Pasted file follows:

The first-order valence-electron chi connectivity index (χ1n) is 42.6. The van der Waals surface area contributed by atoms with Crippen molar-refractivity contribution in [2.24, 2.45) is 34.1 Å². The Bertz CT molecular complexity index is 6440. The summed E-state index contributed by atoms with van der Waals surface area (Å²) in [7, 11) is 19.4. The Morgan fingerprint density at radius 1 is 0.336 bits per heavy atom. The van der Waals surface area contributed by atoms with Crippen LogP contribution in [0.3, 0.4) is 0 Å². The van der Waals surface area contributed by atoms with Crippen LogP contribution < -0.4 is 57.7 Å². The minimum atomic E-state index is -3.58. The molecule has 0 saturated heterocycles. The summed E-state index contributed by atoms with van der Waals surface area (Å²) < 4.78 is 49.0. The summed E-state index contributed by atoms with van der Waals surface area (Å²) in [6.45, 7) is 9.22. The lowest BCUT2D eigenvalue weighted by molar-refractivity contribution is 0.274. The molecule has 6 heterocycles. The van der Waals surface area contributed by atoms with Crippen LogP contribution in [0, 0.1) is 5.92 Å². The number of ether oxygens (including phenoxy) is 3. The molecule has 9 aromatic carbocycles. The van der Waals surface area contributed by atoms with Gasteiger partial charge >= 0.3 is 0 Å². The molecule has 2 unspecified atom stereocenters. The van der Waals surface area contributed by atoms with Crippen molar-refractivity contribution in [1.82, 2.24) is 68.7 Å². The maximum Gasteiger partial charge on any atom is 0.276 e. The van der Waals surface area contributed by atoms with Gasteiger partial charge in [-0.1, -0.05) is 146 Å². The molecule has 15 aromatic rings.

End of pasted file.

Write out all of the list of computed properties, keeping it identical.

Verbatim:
The first-order valence-electron chi connectivity index (χ1n) is 42.6. The van der Waals surface area contributed by atoms with Crippen molar-refractivity contribution in [2.24, 2.45) is 34.1 Å². The Bertz CT molecular complexity index is 6440. The summed E-state index contributed by atoms with van der Waals surface area (Å²) in [7, 11) is 19.4. The Morgan fingerprint density at radius 1 is 0.336 bits per heavy atom. The van der Waals surface area contributed by atoms with Crippen LogP contribution in [0.3, 0.4) is 0 Å². The van der Waals surface area contributed by atoms with Crippen LogP contribution < -0.4 is 57.7 Å². The minimum atomic E-state index is -3.58. The molecule has 0 saturated heterocycles. The summed E-state index contributed by atoms with van der Waals surface area (Å²) < 4.78 is 49.0. The summed E-state index contributed by atoms with van der Waals surface area (Å²) in [6.45, 7) is 9.22. The lowest BCUT2D eigenvalue weighted by molar-refractivity contribution is 0.274. The molecule has 6 heterocycles. The van der Waals surface area contributed by atoms with Crippen LogP contribution in [0, 0.1) is 5.92 Å². The number of ether oxygens (including phenoxy) is 3. The molecule has 9 aromatic carbocycles. The van der Waals surface area contributed by atoms with Gasteiger partial charge >= 0.3 is 0 Å². The molecule has 2 unspecified atom stereocenters. The van der Waals surface area contributed by atoms with Crippen molar-refractivity contribution in [1.82, 2.24) is 68.7 Å². The maximum Gasteiger partial charge on any atom is 0.276 e. The van der Waals surface area contributed by atoms with Gasteiger partial charge in [-0.1, -0.05) is 146 Å². The molecule has 15 aromatic rings.